The paired contributing authors are: Cynthia Leitich Smith and Joseph Bruchac, Ellen Wittlinger and James Howe, Terry Trueman and Rita Williams-Garcia, Sara Ryan and Randy Powell, Terry Davis and Rebecca Fjelland Davis, Kelly Milner Halls and Chris Crutcher.

Don't miss the Girl Meets Boy discussion guide from Chronicle Books.

Wednesday, January 18, 2012

Sweet Giveaway: Signed Copies of Love? Maybe. and The Cupcake Queen

By Cynthia Leitich Smith
for Cynsations



Grand Prize! Enter for a chance to win:
A runner-up will receive signed copy of Love? Maybe. And sweet treats.

To enter, comment on this post and include an email address (formatted like: cynthia at cynthialeitichsmith dot com) or a link to an email address. Or email Cynthia directly with "Love? Maybe." in the subject line. (If you're on LiveJournal, I'm also taking entries via comment at the Cynsations LJ.)

Author-sponsored. Eligibility: North America (U.S./Canada). Deadline: midnight CST Jan. 31.

From the promotional copy of Love? Maybe.:

Just because Piper's birthday is on Valentine's Day does not mean she's a romantic. In fact, after watching her father and then her stepfather leave, she's pretty sure she doesn't believe in love at all. 

Then her friends concoct a plan to find them all Valentine's dates, and somehow Piper finds herself with the most popular guy in school. But true love never follows a plan, and a string of heartfelt gifts from a secret admirer has Piper wondering if she might be with the wrong guy.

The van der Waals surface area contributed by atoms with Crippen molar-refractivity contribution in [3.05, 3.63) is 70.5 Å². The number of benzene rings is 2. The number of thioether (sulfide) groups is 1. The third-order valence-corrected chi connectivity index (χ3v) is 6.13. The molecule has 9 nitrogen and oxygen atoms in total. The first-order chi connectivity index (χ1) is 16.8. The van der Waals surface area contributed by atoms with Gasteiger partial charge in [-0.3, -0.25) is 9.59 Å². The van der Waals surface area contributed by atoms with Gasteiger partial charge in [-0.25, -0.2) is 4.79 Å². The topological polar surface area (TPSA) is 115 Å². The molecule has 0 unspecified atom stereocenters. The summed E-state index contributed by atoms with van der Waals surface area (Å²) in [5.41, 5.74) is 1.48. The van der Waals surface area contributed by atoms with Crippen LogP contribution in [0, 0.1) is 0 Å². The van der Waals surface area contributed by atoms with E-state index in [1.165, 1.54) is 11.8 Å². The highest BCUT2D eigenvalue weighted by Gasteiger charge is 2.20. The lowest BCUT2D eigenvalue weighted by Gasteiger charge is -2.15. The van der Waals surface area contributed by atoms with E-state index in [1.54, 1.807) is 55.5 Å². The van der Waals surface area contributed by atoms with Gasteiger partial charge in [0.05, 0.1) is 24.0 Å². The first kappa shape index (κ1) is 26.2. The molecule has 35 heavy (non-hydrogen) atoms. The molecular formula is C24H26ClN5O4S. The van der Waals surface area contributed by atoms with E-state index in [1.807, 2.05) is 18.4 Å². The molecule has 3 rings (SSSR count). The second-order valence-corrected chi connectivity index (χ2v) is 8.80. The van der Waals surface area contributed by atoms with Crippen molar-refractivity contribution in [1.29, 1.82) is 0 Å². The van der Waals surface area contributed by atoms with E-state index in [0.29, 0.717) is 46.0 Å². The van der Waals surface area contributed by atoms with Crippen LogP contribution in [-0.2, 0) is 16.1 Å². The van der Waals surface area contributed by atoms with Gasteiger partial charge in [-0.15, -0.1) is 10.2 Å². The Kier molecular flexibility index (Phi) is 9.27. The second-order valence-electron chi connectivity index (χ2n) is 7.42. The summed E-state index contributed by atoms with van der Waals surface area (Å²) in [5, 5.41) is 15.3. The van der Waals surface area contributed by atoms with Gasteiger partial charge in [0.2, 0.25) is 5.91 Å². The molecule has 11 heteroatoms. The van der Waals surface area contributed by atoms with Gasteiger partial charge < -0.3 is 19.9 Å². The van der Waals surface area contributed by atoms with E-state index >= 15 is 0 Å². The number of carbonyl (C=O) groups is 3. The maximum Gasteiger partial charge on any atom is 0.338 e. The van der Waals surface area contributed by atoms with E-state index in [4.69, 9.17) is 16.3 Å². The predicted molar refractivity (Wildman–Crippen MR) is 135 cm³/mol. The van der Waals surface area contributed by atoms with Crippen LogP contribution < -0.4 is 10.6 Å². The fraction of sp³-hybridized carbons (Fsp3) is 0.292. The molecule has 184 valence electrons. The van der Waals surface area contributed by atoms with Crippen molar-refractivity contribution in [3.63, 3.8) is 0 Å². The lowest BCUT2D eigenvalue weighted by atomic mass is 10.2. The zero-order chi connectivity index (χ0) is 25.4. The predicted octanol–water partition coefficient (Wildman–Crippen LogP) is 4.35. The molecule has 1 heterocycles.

In this heartwarming romance, true love is more than a maybe - and it might be closer than you think.

From the promotional copy of The Cupcake Queen:

A confection of a novel, combining big city sophistication with small town charm.

When her mother moves them from the city to a small town to open up a cupcake bakery, Penny's life isn't what she expected. Her father has stayed behind, and Mom isn't talking about what the future holds for their family. And then there's Charity, the girl who plays mean pranks almost daily. 

There are also bright spots in Hog's Hollow—like Tally, an expert in Rock Paper Scissors, and Marcus, the boy who is always running on the beach. But just when it looks as though Penny is settling in, her parents ask her to make a choice that will turn everything upside down again. 

A sweet novel about love, creativity, and accepting life's unexpected turns.

Check out this Cupcake Queen trailer by MRCPLStaff.

Video Interview: Bullying, YA Literature & Fancy White Trash

By Cynthia Leitich Smith
for Cynsations

In Cathy Castelli's video below, Marjetta Geerling Talks about Bullying in Her Novel, Fancy White Trash. See also Marjetta on Craft, Career & Cheer from Cynsations and two more videos by Cathy: Bullying Books and Bully Books, part 2, where she reports on why authors such as Julie Anne Peters, Joyce Sweeney, Rita Williams-Garcia, Pete Hautman, Nancy Garden, and A.S. King included bullying in their stories. Note: turn up the volume on your computer for the last two videos.

National No-Name Calling Week is Jan. 23 to Jan. 27.

Tuesday, January 17, 2012